Africa Electoral Watch | Senegal pre-electoral report

22 March 2024


Since February, Senegal has been plunged into a constitutional crisis as a result of the postponement of the presidential election and a series of unprecedented and controversial decisions taken by President Macky Sall. Efforts to alleviate tensions through political dialogue resulted in an even murkier situation.


Since February, Senegal has been plunged into a constitutional crisis as a result of the postponement of the presidential election and a series of unprecedented and controversial decisions taken by President Macky Sall. Efforts to alleviate tensions through political dialogue resulted in an even murkier situation, with proposals including a suggested election date of 2 June, an amnesty bill covering acts linked to deadly protests in recent years, and a proposal to resume the candidate selection process. However, most decisions favouring the status quo were overturned by the Constitutional Council. Following a prolonged period of political uncertainty, the election is now set to take place on 24 March, in a context of profound distrust towards the ruling party and by extension, its candidate, former Prime Minister Amadou Bâ. The latter will run against 18 other candidates vetted by the Constitutional Council, a list that however excludes Karim Wade and Ousmane Sonko, two prominent opposition political figures. As Macky Sall’s term of office nears its end on 2 April, uncertainty looms over who will succeed him in these high-stakes elections.  


- The first round of the presidential election is scheduled to take place nationwide on 24 March. - The ballot is expected to be a two-horse race between former Prime Minister Amadou Bâ and opponent Bassirou Diomaye Faye. - A major mobilisation is expected on election day, with active participation b coalition wins. - The election is set to be tight, with the risk of widespread unrest if the ruling coalition wins. - Policy-wise, an opposition victory would have significant consequences with a tougher stance on foreign investors.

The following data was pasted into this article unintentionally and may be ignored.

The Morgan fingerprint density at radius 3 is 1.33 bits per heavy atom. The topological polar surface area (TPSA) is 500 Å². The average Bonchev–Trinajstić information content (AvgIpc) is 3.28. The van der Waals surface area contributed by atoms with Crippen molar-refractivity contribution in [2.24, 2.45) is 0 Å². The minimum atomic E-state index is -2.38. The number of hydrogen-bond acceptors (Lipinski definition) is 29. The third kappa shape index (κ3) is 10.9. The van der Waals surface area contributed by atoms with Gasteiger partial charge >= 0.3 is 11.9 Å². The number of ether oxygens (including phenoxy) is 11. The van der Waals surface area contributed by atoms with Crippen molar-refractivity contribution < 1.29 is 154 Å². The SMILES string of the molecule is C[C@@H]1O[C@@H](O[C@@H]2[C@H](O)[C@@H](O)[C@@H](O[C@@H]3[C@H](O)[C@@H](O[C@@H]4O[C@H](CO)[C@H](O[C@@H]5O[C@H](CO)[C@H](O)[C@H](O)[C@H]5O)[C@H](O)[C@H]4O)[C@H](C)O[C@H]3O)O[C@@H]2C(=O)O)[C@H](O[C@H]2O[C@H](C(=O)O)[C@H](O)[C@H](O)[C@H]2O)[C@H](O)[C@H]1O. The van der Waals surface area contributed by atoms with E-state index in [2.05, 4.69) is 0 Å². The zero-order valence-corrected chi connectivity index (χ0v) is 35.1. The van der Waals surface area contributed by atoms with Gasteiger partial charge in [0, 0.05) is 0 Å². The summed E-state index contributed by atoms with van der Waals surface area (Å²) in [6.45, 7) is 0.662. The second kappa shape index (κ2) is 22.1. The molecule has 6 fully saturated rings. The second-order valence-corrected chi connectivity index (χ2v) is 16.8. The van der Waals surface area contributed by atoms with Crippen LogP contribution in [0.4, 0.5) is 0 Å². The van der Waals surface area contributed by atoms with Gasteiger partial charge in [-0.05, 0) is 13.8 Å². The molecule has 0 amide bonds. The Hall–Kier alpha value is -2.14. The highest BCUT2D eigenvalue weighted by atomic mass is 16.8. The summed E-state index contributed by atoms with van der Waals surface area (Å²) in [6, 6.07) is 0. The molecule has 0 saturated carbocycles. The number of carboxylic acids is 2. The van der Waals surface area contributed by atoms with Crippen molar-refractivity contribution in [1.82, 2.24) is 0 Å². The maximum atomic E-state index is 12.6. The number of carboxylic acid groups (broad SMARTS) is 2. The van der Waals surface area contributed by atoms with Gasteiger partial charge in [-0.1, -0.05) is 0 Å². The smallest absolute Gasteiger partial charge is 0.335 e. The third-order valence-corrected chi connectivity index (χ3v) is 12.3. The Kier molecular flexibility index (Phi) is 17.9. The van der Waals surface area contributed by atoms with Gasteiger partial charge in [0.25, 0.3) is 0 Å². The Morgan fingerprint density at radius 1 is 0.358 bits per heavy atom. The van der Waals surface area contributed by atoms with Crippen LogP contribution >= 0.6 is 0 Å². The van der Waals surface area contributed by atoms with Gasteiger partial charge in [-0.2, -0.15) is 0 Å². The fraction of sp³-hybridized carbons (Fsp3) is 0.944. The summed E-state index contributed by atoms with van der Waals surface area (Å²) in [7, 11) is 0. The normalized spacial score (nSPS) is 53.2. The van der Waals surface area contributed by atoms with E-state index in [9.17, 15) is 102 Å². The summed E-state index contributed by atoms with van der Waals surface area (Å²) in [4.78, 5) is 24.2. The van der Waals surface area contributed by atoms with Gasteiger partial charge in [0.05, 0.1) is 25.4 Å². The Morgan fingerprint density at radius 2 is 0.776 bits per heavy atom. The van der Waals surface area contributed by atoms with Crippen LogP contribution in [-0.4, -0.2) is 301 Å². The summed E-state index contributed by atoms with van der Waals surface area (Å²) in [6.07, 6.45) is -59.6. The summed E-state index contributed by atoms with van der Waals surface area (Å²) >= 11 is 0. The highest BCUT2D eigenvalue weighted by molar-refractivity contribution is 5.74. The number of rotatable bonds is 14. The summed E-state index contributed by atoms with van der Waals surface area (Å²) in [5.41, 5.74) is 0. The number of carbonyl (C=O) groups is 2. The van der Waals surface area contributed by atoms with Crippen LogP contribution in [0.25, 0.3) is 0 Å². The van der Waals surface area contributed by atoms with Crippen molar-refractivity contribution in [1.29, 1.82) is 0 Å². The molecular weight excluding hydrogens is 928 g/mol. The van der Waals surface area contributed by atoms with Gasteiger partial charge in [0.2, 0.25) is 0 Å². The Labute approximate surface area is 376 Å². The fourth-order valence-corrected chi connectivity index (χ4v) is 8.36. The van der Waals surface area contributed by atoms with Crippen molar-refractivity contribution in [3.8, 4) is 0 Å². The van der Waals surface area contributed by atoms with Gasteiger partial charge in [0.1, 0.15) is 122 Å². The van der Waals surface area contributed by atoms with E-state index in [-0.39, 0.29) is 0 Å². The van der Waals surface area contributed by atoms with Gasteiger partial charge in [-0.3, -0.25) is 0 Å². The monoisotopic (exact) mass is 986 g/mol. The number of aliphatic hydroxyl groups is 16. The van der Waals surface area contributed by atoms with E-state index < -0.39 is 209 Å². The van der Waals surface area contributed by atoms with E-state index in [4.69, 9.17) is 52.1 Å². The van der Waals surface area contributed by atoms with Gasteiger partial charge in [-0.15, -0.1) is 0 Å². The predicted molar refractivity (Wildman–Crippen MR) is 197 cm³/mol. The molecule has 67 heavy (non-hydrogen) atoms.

A tight race The ballot promises to be a heated battle between the majority candidate, Amadou Bâ, prime minister until 6 March 2024, and Bassirou Diomaye Faye, substitute candidate of Ousmane Sonko, leader of the opposition party ex-PASTEF. Facing dissent within his own camp, Macky Sall’s handpicked candidate is expected to lead a lightning campaign in the coming days to compensate for recent setbacks and defy the predictions of unofficial polls, which had him losing to the opposition. His victory is far from assured, especially as the Benno Bokk Yaakaar (BBY) coalition has lost supporters as a result of Macky Sall’s latest political moves, which have divided and eroded BBY’s support base. The Constitutional Council’s decision not to reexamine the candidacies of disqualified candidates, including Karima Wade and Ousmane Sonko, means that they will not be able to stand in the election. Brace for turbulence Disruptions to business operations are expected to continue until at least mid-April, with the likelihood of further unrest if the ruling coalition wins. The tight timeline presents a risk for the preparation of polling stations, staff, and bodies responsible for supervising polling day, including the Electoral Commission, which could in turn stir doubts over the integrity of elections. Any suspicion of fraud or malpractice, particularly if the opposition loses, will be used to contest the results and will lead to further demonstrations. Opposition and civil society groups such as FC25 (an alliance of presidential candidates), F24, and Aar Sunu Élection, which recently joined forces to coordinate their fight within the Fippu Resistance Front, will serve as rallying forces for mass protests. In the event of demonstrations, as precedent has shown, Internet blackouts are likely, as well as targeted material destruction, particularly aimed at businesses with ties to France. A victory for the ex-PASTEF party would cause a significant downturn in investor confidence. The party’s anti-imperialist stance might prompt the reevaluation of contracts and agreements, impacting major investments, particularly in the oil and gas sector. A surge in youth mobilisation The 2024 presidential elections in Senegal are expected to see a rise in voter turnout, particularly among young people, a trend that will favor the opposition. Back in 2019, the rate of 66.27% was already one of the highest in the country’s history. The ex-PASTEF’s strong anti-system discourse has garnered substantial support from the Senegalese youth, indicating a notable shift in their political engagement. President Macky Sall’s postponement of the elections has exacerbated a feeling of mistrust among citizens, particularly young people, many of whom have expressed their intention to vote in protest, which will contribute to a high turnout. Additionally, the diaspora’s vote, mostly aligned with opposition candidates, may also play a pivotal role. In the July 2022 legislative elections, the ruling party BBY suffered a noticeable setback and nearly lost its majority in parliament. Similarly, during the January 2022 local elections, BBY fell short of its objective to secure a majority in densely populated regions like Dakar and Ziguinchor, both dominated by opposition coalition Yewwi Askan Wi which comprises the ex-PASTEF. The 2019 presidential election showed that over half of the country’s electorate is concentrated in pivotal regions such as Dakar, Thiès, Diourbel, and Kaolack, all of which are projected to experience a surge in voter turnout. A closely scrutinised ballot The outcomes of the presidential elections could have major consequences for the stability of the region plagued over the last three years by coups and the increasing risk of terrorism spillover, should the ruling coalition lose the vote. The ex-PASTEF leaders have repeatedly voiced their criticism of the Economic Community of West African States (ECOWAS), and although the risk of a similar withdrawal by Alliance of Sahel States (ASS) countries can be ruled out, they could nonetheless call for a number of changes (tougher stance against anti-constitutional changes, acceleration of economic integration, relaunch of discussion on the common currency) within the zone. This is likely to meet some resistance from other member states. On a wider scale, a victory of ex-PASTEF will lead to a reshaping of cooperation with Senegal’s strategic partners, notably France and the US.